News + Motivation

July 6, 2015

Modifying Your Exercise Plan for Pregnancy

We strongly encourage our members to continue working out during pregnancy.  The benefits to mood and energy are huge, and thus great for both momma and baby!  Regular exercise can keep you more comfortable over the months by improving posture, reducing back aches, and improving quality of sleep.  If you are expecting, make sure to discuss your exercise plans with your doctor and the trainers at Main Street Fitness early on, and make a few adjustments to your normal exercise routine.

Your primary focus during pregnancy is maintenance, not on setting personal bests. Pregnancy places significant extra stress on your body.  Here are some of the activities we offer at the gym, and how you can still participate during your pregnancy.

Step Aerobics can still be part of your routine. Consider lowering the height of your step as pregnancy progresses and as your balance decreases, and keep your intensity level comfortable.

Yoga offers many prenatal benefits, but some poses are not designed for pregnancy. Avoid downward facing dog (late in term), crane pose, cobra pose and upward facing dog; elevate your chest and head on a bolster when doing corpse pose; and avoid inverted poses, backbends, and lying on your stomach after the first trimester. Your best bet is to share your concerns with your yoga instructor before class so that they can offer modifications during your usual routine.

Strength training is safe and beneficial during pregnancy. You will only need to slightly modify your routine so that you don't lie on your back, your balance is not compromised (hold onto a rail or chair for support to help you balance during some moves), and you are paying closer attention to your posture and spinal positioning. The weight around your midsection places a lot of stress on your spine and can cause an arching of the back and rounding of the shoulders. Avoid lifting weights so heavy that you have to lean in any direction to help you lift, and ensure that your spine is neutral and your posture is upright.  You want to avoid straining or overheating yourself and exercises that put pressure on your pelvic floor.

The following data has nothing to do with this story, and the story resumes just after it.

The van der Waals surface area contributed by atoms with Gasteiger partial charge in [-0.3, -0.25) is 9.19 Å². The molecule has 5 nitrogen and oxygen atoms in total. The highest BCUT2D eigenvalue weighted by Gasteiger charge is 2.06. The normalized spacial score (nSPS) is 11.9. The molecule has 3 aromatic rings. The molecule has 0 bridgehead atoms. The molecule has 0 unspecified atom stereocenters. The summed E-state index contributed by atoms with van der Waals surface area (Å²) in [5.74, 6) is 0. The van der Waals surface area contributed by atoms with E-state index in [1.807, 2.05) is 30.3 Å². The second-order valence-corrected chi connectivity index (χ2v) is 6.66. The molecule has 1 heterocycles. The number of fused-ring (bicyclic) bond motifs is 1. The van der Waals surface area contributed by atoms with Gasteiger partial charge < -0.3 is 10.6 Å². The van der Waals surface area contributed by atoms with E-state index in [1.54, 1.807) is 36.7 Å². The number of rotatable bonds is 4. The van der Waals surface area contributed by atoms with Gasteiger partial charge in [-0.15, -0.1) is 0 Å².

Boxing.  Depending on your level of experience you may choose to take part in a boxing class, working on the bags or work one-on-one with a boxing coach. Boxing will use your shoulders, biceps and core muscles. Keeping your body in motion between punching combos to strengthen your most important muscle: your heart.  Keep yourself and your growing baby safe by doing only what is comfortable and, of course, no sparring

Running during pregnancy is fine if you are already a runner, and should be tapered as the months progress.  You want to take it easy, avoid overheating, and monitor your heart rate. And of course, stop or walk if you feel pain or discomfort. You may want to stop running at 20-24 weeks and switch to lower-impact cardio.

Core Class.  As your belly expands, core work is often overlooked.  Your core is defined as all the parts of the body except for your limbs and head. Think of your core as your abdomen, chest, back and hips. Some of your abdominals, in particular your pelvic floor and transverse abdominis are involved in labor. Having those muscles as strong and flexible as possible can greatly ease the process of labor.  Post pregnancy, your healthy muscles will bounce back more quickly.  Have a chat with the class instructor, Noelle, to see about modifying the moves to your stage of pregnancy.  You should not do core exercises while pregnant if you have diastasis recti. Diastasis recti is a condition that up to 60% of women experience during pregnancy. This is a vertical separation of your abdominal muscles, and your doctor can check for this.  Proper abdominal exercise post pregnancy is key to repair diastasis.

Sometimes exercise during pregnancy is strictly forbidden due to health conditions of the mother, the baby, or both. Listen to the advice of your healthcare provider and remind them of your fitness routine during each checkup.



Talk to us about how to fulfil your nutritional requirements during your pregnancy or visit

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By Kylee Seifert | Tags: Training Tips